[Speaking Farsi] Most of them have returned to normal life. As the war in Syria is now over, they have rejoined normal working life.

NARRATOR:

But the foreign minister said that it was possible that they could be deployed in Afghanistan if needed.

TV INTERVIEWER:

[Speaking Farsi] Do you back the idea of Fatemiyoun forces being redeployed against ISIS inside Afghanistan?

JAVAD ZARIF:

[Speaking Farsi] That's a decision for the Afghan government. If so, they must fight in Afghanistan under the leadership of the Afghan government.

NARRATOR:

No one in the Afghan government would talk to Najibullah about the militia or the role of Iran in the country.

NAJIBULLAH QURAISHI:

Either they don't want to talk about this issue, or either they don't know anything about this.

NARRATOR:

Whatever the extent of Iran’s involvement here, one group is increasingly in the line of fire: the Hazara.

Najibullah heads to central Afghanistan, where most of the Shia minority group live. They’ve long been the target of Taliban persecution and attacks. Now their association with Iran and Fatemiyoun makes them a top target for Taliban warlords like Mullah Niazi.

At a Hazara cemetery, Najibullah meets a woman who says the Taliban has been launching deadly attacks on their community. Her grandson was killed in the fighting.

HAMIDA:

[Speaking Dari] His name was Ali Akbar and he was martyred in Dai Mir Daad.

NAJIBULLAH QURAISHI:

[Speaking Dari] Why did he go to Dai Mir Daad?

HAMIDA:

[Speaking Dari] He was in a battle. He was defending against the Taliban and they killed him.

NARRATOR:

Nooria’s husband was killed by the Taliban just weeks earlier, leaving five children behind.

NOORIA:

[Speaking Dari] We have lost the head of the family. God has brought such a day on these children. The oldest is 10 years old. The next one is 8 years old. After that, the next one is 6.

HAMIDA:

[Speaking Dari] We are poor and have nowhere to go. The Taliban are after us and the government does not support us.

NARRATOR:

Like other ethnic groups, the Hazaras are forming militias, hoping to protect their communities from the advancing Taliban. A local reporter got a brief interview with a senior commander, Abdul Ghani Alipur, who is currently in hiding.

ABDUL GHANI ALIPUR:

[Speaking Dari] The international community doesn’t hear us. The Afghan government cannot handle its own issues. Are we supposed to just wait for them to solve our problems? The government has failed in its duty to protect the people. We have a right to protect ourselves.

NARRATOR:

Alipur claims to have thousands of fighters at his command.

CROWD [chanting]:

Allahu akbar! Allahu akbar! Allahu akbar!

NARRATOR:

The militarization of the Hazara has incited not just the Taliban; it has brought the Hazara into conflict with the Afghan Army.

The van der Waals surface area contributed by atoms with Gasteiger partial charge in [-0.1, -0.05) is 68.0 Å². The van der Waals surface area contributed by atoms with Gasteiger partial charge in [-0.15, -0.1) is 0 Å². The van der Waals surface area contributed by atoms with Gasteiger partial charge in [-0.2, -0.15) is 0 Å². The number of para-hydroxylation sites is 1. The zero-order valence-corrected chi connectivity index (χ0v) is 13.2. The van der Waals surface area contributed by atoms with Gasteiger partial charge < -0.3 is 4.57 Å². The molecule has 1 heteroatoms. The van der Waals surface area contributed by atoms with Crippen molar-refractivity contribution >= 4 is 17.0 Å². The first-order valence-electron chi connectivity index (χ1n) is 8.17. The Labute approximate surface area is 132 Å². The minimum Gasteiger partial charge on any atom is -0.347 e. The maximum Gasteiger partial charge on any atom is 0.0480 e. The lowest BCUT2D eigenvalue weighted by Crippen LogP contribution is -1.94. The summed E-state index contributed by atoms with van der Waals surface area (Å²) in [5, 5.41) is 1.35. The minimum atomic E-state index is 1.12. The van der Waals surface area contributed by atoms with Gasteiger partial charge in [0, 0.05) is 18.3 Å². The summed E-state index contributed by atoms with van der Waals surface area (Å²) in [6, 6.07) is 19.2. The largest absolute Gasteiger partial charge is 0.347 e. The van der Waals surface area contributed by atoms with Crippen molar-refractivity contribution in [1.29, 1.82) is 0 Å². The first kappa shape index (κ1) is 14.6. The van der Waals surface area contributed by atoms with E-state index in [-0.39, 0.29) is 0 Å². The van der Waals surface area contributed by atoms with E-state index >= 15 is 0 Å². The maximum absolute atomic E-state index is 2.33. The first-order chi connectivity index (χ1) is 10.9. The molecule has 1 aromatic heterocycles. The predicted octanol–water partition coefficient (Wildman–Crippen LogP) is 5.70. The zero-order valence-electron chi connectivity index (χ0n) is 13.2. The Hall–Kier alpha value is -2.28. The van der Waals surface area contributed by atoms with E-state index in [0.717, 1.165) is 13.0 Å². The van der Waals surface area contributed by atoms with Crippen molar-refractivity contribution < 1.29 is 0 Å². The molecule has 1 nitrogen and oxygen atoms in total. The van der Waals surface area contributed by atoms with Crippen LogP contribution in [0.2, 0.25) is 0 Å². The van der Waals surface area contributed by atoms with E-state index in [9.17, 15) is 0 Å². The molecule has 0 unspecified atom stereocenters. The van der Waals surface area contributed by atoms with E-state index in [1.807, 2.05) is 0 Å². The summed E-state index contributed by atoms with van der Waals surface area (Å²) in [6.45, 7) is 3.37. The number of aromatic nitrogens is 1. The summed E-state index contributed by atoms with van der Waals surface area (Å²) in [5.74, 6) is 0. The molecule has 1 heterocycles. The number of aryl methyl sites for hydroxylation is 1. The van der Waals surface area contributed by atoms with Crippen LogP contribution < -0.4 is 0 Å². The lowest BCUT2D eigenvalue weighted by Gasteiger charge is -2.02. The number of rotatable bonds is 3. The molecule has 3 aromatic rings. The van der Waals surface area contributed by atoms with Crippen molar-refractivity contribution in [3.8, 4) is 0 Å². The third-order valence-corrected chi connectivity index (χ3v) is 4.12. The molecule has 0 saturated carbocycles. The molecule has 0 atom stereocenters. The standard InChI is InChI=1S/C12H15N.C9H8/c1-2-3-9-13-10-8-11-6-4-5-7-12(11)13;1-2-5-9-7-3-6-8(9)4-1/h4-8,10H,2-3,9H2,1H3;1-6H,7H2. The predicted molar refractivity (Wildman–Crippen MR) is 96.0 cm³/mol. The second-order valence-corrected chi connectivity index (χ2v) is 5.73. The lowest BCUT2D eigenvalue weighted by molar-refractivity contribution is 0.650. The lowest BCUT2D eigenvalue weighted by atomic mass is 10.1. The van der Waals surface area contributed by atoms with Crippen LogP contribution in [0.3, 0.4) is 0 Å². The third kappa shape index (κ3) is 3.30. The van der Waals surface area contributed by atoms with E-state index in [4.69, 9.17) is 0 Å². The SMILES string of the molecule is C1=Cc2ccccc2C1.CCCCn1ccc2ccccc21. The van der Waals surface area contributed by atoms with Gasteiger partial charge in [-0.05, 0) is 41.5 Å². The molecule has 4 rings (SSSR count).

In January 2021, Hazara demonstrators gathered in the town of Behsud. Government troops ended up opening fire on the crowd. Homes were burned, buildings destroyed and 11 Hazaras were killed.

Najibullah attended a funeral for some of the victims of the attack.

NAJIBULLAH QURAISHI:

[Speaking Dari] The deceased, your brother, was he armed?

MOURNER 1:

[Speaking Dari] No, no. He was like this, the way I am. We went like this. Are we armed now?

This is his oldest child. He has nothing.

NAJIBULLAH QURAISHI:

[Speaking Dari] What will the people do if this situation continues?

MOURNER 2:

[Speaking Dari] People will defend themselves. Too much has happened. People will defend themselves to their last drop of blood.

NARRATOR:

Seven weeks after the attack in Behsud, the Hazara commander, Alipur, announced his forces had taken revenge. Video captured an Afghan military helicopter being shot down by what was later identified as an Iranian-made guided missile similar to this one used in Syria.

Alipur later denied his Hazara militia was involved, but an Afghan parliamentary commission confirmed his responsibility. The government has vowed to punish those responsible for the attack, which left nine people dead.

Back in Kabul, Najibullah meets with the spiritual leader of the Hazara, Mohammed Mohaqiq. He is also a member of the Afghan government, and he says he is fearful of the consequence of the U.S. withdrawal.

MOHAMMED MOHAQIQ:

[Speaking Dari] Afghanistan is on the brink of a very dangerous civil war. I am in favor of a responsible NATO withdrawal, but leaving a situation where everyone is fighting each other, that’s not right. They should only leave when peace and security in Afghanistan are assured.

NEWSREADER:

Today President Biden reaffirmed that U.S. troops are leaving Afghanistan fast.

NARRATOR:

American forces are set to be out of Afghanistan by the end of August.

JOE BIDEN:

Staying would have meant U.S. troops taking casualties—American men and women, back in the middle of a civil war.

NARRATOR:

The country now faces a future full of chaos and continued war.

REPORTER:

Only Afghan forces remain, a force already facing dire circumstances as the Taliban sweeps through the country.

NEWSREADER:

The Taliban are gaining ground. The militants say they've taken more than 10 districts over the past—

NEWSREADER:

America's longest war may soon be coming to an end here, but Afghanistan's war is not over.

NARRATOR:

Just over two weeks after Najibullah’s interview with Mullah Niazi, the Taliban warlord was killed by unknown assassins.

NAJIBULLAH QURAISHI:

It’s more crazy than the past. It’s worse than what I have seen in my life.

NARRATOR:

Niazi's eldest son was appointed the new leader and immediately swore vengeance.

NAJIBULLAH QURAISHI:

I grew up in the war. I've seen everything with my own eyes, but this time is more, more dangerous than the past, and I can see a civil war in Afghanistan again.

54m
4009_Taliban Takeover
Taliban Takeover
The Taliban take over Afghanistan, and the threat of ISIS and Al Qaeda intensifies.
October 12, 2021